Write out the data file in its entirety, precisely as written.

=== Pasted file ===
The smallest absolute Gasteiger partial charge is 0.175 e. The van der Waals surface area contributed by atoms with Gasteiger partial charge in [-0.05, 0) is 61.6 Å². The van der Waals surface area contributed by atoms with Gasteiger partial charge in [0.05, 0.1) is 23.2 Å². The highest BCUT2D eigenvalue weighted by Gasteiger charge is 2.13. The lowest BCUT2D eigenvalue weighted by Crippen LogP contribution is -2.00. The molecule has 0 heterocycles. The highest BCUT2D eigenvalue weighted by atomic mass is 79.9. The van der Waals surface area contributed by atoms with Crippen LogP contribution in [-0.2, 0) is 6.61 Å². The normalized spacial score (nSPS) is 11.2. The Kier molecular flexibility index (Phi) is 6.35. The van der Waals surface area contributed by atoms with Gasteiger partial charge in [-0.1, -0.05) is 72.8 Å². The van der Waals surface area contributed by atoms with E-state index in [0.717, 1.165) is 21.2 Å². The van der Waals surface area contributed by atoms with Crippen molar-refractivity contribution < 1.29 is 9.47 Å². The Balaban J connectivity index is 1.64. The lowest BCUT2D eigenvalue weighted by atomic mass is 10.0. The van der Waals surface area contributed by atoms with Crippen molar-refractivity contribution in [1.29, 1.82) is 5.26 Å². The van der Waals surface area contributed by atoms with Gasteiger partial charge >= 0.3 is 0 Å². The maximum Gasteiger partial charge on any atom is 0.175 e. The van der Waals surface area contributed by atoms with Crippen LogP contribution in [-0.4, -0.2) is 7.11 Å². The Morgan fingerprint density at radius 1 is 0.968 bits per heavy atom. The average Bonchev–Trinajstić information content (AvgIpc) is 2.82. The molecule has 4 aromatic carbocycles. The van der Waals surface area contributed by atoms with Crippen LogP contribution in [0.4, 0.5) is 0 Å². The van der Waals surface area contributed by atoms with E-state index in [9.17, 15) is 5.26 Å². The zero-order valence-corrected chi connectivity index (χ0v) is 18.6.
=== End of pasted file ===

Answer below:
The smallest absolute Gasteiger partial charge is 0.175 e. The van der Waals surface area contributed by atoms with Gasteiger partial charge in [-0.05, 0) is 61.6 Å². The van der Waals surface area contributed by atoms with Gasteiger partial charge in [0.05, 0.1) is 23.2 Å². The highest BCUT2D eigenvalue weighted by Gasteiger charge is 2.13. The lowest BCUT2D eigenvalue weighted by Crippen LogP contribution is -2.00. The molecule has 0 heterocycles. The highest BCUT2D eigenvalue weighted by atomic mass is 79.9. The van der Waals surface area contributed by atoms with Crippen LogP contribution in [-0.2, 0) is 6.61 Å². The normalized spacial score (nSPS) is 11.2. The Kier molecular flexibility index (Phi) is 6.35. The van der Waals surface area contributed by atoms with Gasteiger partial charge in [-0.1, -0.05) is 72.8 Å². The van der Waals surface area contributed by atoms with E-state index in [0.717, 1.165) is 21.2 Å². The van der Waals surface area contributed by atoms with Crippen molar-refractivity contribution < 1.29 is 9.47 Å². The Balaban J connectivity index is 1.64. The lowest BCUT2D eigenvalue weighted by atomic mass is 10.0. The van der Waals surface area contributed by atoms with Crippen molar-refractivity contribution in [1.29, 1.82) is 5.26 Å². The van der Waals surface area contributed by atoms with Gasteiger partial charge >= 0.3 is 0 Å². The maximum Gasteiger partial charge on any atom is 0.175 e. The van der Waals surface area contributed by atoms with Crippen LogP contribution in [-0.4, -0.2) is 7.11 Å². The Morgan fingerprint density at radius 1 is 0.968 bits per heavy atom. The average Bonchev–Trinajstić information content (AvgIpc) is 2.82. The molecule has 4 aromatic carbocycles. The van der Waals surface area contributed by atoms with Crippen LogP contribution in [0.4, 0.5) is 0 Å². The van der Waals surface area contributed by atoms with E-state index in [9.17, 15) is 5.26 Å². The zero-order valence-corrected chi connectivity index (χ0v) is 18.6.